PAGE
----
Tuesday, June 24, 2014

The Iraq Debate in the Shadow of Vietnam

There are actually several debates going on about Iraq right now, in addition to the most obviously immediate one about what, if anything, the United States should be doing right now in terms of direct intervention. That invites a deeper debate about what is actually going on in Iraq, and what exactly the long-term interests of the United States in regard to this sectarian conflict are. That, of course, brings us full-circle back to the debate of a decade ago about the merits of the American intervention that toppled Saddam Hussein's regime and set the stage for what has happened since. That debate has been exacerbated by the recent public posturing of some associated with the 2003 decision to go to war and their sometimes strong criticisms of present policy-makers now saddled with an array of bad options - one worse than the other - as a result of that earlier decision. 

CNN's series, The Sixties couldn't have come at a better time, since it reprises - rather fairly - the way we trapped ourselves in a losing war in Vietnam. For those of my generation especially, just hearing the President use that infamous term "advisers" today is more than enough to call up a host of unhappy memories from that terrible time!

However unwise and ideologically constricted the process that got us into Vietnam, it is fair to say that American motives were for the most part honorable, at least the way most Americans understood "honorable" back in the Kennedy years. Those were, it should always be recalled, among the most intensely conflicted of the entire Cold War. It was eminently rational to interpret what was happening in Vietnam not as just another regional nationalist conflict but as yet another front in the world-wide conflict we called the Cold War. Whether that was a correct interpretation is another question. In any case, since we lost the war in the end, it proved to be a mistaken interpretation in terms of serving our long-term national interest. The Cold War was serious business. (The Soviet blockade of Berlin began 66 years ago today!) But because a policy was understood in Cold War terms and based on Cold War motivations did not guarantee its wisdom or ultimate success and did not prevent it from damaging rather than advancing the long-term interests of the United States. The same obviously applies to today's War on Terror.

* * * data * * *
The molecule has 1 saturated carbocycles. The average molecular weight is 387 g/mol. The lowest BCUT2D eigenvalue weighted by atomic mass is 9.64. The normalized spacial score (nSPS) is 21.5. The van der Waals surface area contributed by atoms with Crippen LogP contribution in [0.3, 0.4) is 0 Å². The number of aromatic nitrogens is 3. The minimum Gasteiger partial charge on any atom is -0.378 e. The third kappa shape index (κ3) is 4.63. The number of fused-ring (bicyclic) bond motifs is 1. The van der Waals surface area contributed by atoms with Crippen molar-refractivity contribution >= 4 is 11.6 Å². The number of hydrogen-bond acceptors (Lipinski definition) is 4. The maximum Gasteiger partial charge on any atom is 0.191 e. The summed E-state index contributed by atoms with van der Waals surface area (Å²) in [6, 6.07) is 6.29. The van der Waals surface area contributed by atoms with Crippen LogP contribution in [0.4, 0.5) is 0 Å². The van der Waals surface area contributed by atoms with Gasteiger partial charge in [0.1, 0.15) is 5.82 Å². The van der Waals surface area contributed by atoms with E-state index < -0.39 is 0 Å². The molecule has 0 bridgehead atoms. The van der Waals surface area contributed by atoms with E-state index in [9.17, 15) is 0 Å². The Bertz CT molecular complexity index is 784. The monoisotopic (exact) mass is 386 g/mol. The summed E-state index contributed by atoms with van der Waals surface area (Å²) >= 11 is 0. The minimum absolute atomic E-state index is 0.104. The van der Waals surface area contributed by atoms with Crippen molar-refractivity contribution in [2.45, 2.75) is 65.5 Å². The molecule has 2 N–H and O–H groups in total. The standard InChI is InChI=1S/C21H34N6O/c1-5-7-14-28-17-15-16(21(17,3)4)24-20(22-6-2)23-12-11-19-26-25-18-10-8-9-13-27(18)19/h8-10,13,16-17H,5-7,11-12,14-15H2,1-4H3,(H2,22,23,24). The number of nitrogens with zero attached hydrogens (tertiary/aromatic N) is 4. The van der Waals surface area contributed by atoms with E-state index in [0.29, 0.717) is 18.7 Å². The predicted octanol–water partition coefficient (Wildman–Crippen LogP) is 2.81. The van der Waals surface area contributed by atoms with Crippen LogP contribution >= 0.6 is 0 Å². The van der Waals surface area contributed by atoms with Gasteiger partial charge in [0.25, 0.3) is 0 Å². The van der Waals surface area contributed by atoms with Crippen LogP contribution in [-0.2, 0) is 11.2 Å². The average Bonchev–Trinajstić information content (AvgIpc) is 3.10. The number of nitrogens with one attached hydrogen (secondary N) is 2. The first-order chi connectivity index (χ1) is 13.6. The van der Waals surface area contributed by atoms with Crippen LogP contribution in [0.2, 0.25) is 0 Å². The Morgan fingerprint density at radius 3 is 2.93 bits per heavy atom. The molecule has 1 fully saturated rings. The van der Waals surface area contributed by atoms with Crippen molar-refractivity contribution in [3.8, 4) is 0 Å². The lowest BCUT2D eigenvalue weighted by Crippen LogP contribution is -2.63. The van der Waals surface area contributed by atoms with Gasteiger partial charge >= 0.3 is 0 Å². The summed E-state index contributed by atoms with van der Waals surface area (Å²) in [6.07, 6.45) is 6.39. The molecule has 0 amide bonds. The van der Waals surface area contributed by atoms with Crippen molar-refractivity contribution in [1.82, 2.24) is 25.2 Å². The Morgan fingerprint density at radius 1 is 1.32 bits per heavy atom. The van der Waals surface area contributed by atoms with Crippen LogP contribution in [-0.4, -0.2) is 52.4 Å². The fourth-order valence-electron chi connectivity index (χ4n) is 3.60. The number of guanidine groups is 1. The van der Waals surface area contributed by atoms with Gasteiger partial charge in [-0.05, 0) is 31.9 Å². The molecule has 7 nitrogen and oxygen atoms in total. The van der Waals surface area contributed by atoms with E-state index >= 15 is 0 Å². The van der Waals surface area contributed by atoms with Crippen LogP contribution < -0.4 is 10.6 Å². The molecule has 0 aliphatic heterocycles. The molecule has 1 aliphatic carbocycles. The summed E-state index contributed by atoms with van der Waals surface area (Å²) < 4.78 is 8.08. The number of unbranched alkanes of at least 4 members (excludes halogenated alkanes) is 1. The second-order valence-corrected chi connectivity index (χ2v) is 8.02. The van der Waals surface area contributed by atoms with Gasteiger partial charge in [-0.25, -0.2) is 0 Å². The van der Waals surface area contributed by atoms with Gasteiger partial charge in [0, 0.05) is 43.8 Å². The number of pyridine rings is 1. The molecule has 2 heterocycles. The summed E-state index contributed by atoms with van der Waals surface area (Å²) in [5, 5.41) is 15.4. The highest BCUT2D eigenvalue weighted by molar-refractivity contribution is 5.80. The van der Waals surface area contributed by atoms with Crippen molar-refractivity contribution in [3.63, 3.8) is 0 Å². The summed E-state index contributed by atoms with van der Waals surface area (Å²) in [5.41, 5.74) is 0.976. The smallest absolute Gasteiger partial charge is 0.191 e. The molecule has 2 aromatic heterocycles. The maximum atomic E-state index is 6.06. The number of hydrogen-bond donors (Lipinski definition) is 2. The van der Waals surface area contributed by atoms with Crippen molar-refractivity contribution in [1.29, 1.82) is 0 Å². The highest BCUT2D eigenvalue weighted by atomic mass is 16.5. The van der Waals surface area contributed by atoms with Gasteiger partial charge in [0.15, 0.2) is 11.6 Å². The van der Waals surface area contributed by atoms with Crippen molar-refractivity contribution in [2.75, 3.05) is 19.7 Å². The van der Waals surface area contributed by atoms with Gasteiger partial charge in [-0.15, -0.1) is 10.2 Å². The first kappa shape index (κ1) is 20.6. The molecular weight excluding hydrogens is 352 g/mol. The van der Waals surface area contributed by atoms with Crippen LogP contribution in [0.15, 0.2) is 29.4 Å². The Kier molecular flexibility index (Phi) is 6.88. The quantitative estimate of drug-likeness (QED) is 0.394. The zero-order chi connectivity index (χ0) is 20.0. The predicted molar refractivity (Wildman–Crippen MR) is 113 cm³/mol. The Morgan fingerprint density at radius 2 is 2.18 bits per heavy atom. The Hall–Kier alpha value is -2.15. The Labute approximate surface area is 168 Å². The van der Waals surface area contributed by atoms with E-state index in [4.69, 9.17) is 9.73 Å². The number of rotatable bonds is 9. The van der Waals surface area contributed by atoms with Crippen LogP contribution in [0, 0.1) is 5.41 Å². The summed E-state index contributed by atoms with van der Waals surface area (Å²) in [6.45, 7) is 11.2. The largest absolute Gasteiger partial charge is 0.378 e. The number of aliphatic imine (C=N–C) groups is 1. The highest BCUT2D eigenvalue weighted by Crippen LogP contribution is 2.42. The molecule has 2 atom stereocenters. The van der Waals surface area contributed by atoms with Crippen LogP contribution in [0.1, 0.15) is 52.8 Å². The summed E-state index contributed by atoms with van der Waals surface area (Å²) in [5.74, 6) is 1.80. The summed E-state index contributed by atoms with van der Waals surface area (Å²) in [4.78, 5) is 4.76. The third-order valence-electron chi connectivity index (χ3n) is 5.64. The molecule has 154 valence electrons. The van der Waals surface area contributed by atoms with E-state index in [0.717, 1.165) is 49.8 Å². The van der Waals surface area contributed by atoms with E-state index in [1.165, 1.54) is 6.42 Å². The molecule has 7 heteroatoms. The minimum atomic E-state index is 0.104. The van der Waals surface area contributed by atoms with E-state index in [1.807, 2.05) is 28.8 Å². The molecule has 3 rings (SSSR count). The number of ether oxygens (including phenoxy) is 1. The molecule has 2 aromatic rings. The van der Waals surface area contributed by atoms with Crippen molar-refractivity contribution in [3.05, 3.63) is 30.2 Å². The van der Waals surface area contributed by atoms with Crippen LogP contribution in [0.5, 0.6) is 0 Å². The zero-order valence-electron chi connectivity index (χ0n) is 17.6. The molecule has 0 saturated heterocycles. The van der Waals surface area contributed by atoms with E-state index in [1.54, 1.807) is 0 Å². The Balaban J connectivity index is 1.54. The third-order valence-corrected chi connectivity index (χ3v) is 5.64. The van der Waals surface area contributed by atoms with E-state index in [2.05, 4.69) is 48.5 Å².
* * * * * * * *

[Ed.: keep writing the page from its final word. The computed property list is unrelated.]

But the point remains that, while Vietnam in the end damaged rather than advanced the long-term interests of the United States, it was a mistake many made intelligently and honorably. That was one reason it took so long for us as a society to conclude that the war was really a mistake - by which time we were disastrously over-invested in the conflict from which we then found it so tragically difficult to extricate ourselves.

So I am more than willing to concede intelligent error and honorable miscalculation to our 21st-century policy-makers - at the time much of the political class in both parties - who initially supported the Irag war. Endless recriminations about the process leading up to the decision to go to war and trying to establish one's moral high-ground based on how soon one changed one's mind just adds further fuel to the endless fire of political polarization - much as the endless Vietnam debate has for decades fanned the flames of an incorrigible culture war.

That said, it is important to admit the damage the war in Iraq has done - damage to Iraq itself, to the stability of the region, to America's Great Power credibility and international standing, and to our necessary role in establishing and maintaining a stable and balanced international order. In other words, whatever the original goals of the Iraq war and however honorable anyone's intentions may have been, it has turned out - like Vietnam - to be an unmitigated disaster. Recognizing that must become the first premise of any further discussion

To me it also appears increasingly clear that the post-World War I arrangement of regional middle eastern state borders is no longer sustainable. In a sense, what is happening there is a middle eastern version of what happened in Europe during and after World War II, when the the post-World War I re-drawing of Europe's borders was superseded by a drastic and murderous re-arrangement of populations. The victorious Allies' own role in the post-war ethnic cleansing (if one may use that ugly phrase) of eastern Europe, resulting in much more ethnically homogeneous successor states should also not be forgotten or minimized. Personally, I do not know whether the partition of Iraq into three states (or pseudo-states) is inevitable, or whether it would be more just and equitable than trying to keep the current artificial country going. How does anyone know? The fact is that the demons that were unleashed with the Iraq war a decade ago are now probably well beyond our capacity to control and even beyond our capacity to interpret with a sufficient probability of accuracy.

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